Risky Regencies

Databases of Advertisements for Fugitive Slaves

I love primary historical sources. Cornell University has just made public a database of historical fugitive slave ads, including one for a slave who ran away from George Washington! (Oney Judge escaped our first president and went on to marry a free black sailor and live out the rest of her life in New Hampshire; sounds like wonderful inspiration for a romance to me).

Advertisement for a fugitive slave in the Oppenheim (New York, 1824) (via Schomburg Center for Research in Black Culture, Manuscripts, Archives and Rare Books Division, New York Public Library)

Though these ads we can discover details of the true lives of the enslaved, and hopefully find inspiration for creating works of fiction that reflect the diverse reality of the past. We can see what they wore, what skills they had, what work they did, and even what ruses they used to escape (we can also see the cruelty of their enslavers exposed in the descriptions of the scars they bore). But more than that, we can see that they were there. That they were real. That they had hopes and dreams and that they fought for those dreams every bit as much as we do today.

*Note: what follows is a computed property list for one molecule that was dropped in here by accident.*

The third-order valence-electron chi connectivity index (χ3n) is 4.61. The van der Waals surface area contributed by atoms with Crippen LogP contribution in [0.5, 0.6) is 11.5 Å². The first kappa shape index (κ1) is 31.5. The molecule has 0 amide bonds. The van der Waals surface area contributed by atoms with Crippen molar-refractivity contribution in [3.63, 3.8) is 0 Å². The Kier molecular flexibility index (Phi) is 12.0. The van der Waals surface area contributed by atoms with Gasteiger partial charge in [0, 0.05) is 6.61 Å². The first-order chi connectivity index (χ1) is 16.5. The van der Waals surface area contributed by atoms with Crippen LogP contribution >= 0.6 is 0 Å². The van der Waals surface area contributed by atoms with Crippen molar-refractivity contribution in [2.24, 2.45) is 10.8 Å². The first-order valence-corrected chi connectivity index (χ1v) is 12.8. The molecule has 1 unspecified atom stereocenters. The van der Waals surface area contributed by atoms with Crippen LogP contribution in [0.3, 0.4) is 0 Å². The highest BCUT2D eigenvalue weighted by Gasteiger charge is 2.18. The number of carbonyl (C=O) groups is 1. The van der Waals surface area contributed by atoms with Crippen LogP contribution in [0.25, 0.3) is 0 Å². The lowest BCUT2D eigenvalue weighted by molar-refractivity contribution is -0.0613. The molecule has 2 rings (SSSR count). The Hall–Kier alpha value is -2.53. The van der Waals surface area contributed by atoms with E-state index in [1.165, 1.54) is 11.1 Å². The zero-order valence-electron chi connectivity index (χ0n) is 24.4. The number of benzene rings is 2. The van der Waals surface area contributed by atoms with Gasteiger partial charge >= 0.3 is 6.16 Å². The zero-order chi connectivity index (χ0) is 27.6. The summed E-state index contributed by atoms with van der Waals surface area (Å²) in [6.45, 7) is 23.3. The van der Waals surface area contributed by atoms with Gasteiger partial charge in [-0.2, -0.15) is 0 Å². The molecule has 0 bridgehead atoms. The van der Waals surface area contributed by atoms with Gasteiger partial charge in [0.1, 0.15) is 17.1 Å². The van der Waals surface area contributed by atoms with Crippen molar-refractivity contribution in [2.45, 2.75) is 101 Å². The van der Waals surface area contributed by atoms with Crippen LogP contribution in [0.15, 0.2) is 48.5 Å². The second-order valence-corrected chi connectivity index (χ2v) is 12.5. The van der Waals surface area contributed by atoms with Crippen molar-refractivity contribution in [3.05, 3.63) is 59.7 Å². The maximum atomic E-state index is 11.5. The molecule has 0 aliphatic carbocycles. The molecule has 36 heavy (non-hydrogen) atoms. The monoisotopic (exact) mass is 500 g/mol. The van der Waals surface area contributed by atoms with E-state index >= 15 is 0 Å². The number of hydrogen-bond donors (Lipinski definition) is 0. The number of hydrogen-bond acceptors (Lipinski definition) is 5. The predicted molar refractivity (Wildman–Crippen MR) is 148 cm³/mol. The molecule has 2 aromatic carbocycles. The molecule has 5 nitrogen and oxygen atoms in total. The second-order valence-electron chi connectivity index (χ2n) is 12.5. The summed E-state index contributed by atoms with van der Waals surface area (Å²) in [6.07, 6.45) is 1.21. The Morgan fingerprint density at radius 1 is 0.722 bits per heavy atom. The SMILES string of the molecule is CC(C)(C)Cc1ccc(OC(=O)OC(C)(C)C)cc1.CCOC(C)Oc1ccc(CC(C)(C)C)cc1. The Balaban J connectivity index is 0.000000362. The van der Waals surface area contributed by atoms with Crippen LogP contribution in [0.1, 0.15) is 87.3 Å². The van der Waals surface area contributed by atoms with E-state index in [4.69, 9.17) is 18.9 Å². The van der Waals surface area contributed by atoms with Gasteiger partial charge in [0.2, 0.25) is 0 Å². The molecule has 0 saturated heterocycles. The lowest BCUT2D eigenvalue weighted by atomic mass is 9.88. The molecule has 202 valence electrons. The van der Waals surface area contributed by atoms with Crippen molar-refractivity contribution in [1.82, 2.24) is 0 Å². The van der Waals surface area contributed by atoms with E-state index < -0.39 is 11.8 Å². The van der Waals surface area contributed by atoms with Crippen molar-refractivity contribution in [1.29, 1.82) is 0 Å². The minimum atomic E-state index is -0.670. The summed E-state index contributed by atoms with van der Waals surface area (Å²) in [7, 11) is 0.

But, Isobel I hear you say, I write UK-set historicals. Well, there is another, similar database for researching this topic in the UK: Runaway Slaves in Britain. The ads of slave sales taking place in the UK in the 18th century send my imagination running wild. So many stories waiting to be told…

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Gail Eastwood
3 years ago

Isobel, thanks for sharing these two resources! The UK database will be fascinating reading for me in the new year. Newspapers are my favorite research tool (but sadly, even today not all of them are online). When I wrote The Captain’s Dilemma, I needed to know how he had escaped from the prisoner-of-war prison and was lucky to find a description of just such an escape in the local newspapers from the period. But I researched that book on-site in England, and read that newspaper at the local library. So much easier now as more and more resources, like your escaped-slave databases, are put on the Internet!

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